Manchester Arena, Manchester, 22nd May 2017. 22 victims, excluding the suicide bomber, ISIS terrorist Salman Ramadan Abedi, himself not much older than many of the youngsters he innocently slaughtered when he blew himself up, taking children and adults with him and leaving many more critically injured, some with life changing injuries.
The injuries suffered by those who’d been to enjoy an Ariana Grande concert will remain forever. We’re not talking about the more obvious physical ones, but the psychological damage, that which we can’t see.
For anyone who’s suffered/is suffering from PTSD, they will be aware of the monumental issues it creates. And it’s not just those directly affected, but also those who’ve witnessed horrific events, even from a distance.
Think back to 9/11 and the sheer horror that we all watched unfold on our tv screens, as terrorists slammed plane after plane into the ground and buildings. The devastating images of people jumping from the twin towers in a futile and deadly attempt to escape the smoke and flames.
We don’t need to be reminded of the grotesque, inhuman horrors of the day. Some events are so catastrophic that snapshots remain in our minds forever. And even though we’re watching from afar, we are experiencing the moment. We are affected. Removed by distance but engaged through trauma. Try as we might, our minds cannot escape atrocities we’ve seen, with images re-visiting us over and over again, causing distress, anxiety and depression.
The truth is that PTSD affects far more of us than perhaps we realise. For self help reading, Anxiety UK recommend Overcoming Traumatic Stress and whilst we haven’t read it, Anxiety UK are unlikely to recommend anything which doesn’t help.
So what for the victims of the Manchester bombing in the future? How do they cope with the life changing injuries, rehabilitation, the loss of loved ones, the guilt that they survived when others didn’t, the flashbacks, the memories, the nightmares that will inevitably occur not just during the sleeping hours, but the waking ones too? For those who were there but escaped injury, all those who observed the devastation, destruction and death – there will be repercussions and it is vital that they all have access to relevant assistance and support to help them move forward. They must be allowed to discuss their feelings, their experiences freely. Equally, people must be prepared to listen. For as long as it takes.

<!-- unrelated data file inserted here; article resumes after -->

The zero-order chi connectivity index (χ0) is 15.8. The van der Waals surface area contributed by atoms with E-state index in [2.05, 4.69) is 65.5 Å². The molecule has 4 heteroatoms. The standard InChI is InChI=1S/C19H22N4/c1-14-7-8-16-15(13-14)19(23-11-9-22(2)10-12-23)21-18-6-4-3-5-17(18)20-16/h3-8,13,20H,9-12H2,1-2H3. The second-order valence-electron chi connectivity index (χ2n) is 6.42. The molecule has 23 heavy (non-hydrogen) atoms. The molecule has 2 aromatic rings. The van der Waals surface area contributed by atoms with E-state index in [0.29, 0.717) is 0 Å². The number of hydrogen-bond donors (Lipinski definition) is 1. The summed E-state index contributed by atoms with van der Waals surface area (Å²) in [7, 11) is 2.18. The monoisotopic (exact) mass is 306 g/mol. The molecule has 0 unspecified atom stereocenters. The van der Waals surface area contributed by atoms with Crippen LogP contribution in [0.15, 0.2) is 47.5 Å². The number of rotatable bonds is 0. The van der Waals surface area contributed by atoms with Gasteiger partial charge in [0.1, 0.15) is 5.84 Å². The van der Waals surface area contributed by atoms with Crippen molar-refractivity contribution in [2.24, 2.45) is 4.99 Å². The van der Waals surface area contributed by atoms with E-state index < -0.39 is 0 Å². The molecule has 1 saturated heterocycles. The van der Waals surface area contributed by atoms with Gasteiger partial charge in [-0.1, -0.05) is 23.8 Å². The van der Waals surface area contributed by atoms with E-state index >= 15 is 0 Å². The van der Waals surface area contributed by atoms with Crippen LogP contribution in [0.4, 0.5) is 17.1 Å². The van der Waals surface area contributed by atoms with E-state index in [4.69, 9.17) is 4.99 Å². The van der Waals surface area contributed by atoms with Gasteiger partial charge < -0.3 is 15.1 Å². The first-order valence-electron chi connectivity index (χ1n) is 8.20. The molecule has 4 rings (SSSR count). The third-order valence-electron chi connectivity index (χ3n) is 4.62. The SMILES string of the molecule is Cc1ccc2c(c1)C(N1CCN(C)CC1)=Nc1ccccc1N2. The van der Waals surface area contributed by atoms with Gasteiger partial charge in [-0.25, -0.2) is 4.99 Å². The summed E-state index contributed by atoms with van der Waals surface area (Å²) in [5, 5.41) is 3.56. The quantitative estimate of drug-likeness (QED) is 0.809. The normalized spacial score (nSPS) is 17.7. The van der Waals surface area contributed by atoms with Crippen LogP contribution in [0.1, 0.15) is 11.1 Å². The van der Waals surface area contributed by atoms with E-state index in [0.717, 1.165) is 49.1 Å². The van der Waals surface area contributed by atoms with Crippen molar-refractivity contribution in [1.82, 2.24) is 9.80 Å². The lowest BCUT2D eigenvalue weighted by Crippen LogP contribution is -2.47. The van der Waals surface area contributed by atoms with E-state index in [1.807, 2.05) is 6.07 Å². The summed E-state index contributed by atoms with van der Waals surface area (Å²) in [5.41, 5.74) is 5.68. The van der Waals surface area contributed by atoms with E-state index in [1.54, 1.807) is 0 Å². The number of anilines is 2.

There are clear links between PTSD and suicide as highlighted in a recent Daily Mirror article . Although this insightful and informative article focuses on PTSD and suicide in relation to our Armed Services personnel, the aftermath and effects of trauma can be transferred and applied to any traumatic episode.
The victims of Manchester have a challenging road ahead of them. One would hope that the younger victims particularly have time in which the abrasiveness of their experience may soften, even ease a little, with the right support. The kind of support that hasn’t always been available as a victim of trauma recently explained to me:
“I was just 22 when I was the victim of an assault which left me badly injured. It never occurred to me that forty years on, I’d still be having flashbacks and re-living the event as if it was yesterday. I never had any support or therapy, I was simply expected to move on. The term PTSD was never applied to me and wasn’t something I’d heard of. So I’ve never discussed it, keeping the horror and the emotions locked deep inside, telling myself not to be so stupid and to get over it. The truth is, I can run, but I can’t hide. For anyone suffering from PTSD, I urge them, please, seek help and support. It’s imperative you speak to someone who will listen and give you the time and guidance you need. I honestly believe my suffering would have been significantly reduced if I’d had access to the kind of support and understanding that’s now available “
SOS Silence of Suicide sends its love and support to all victims of traumatic atrocities.
“It’s time to stop the silence”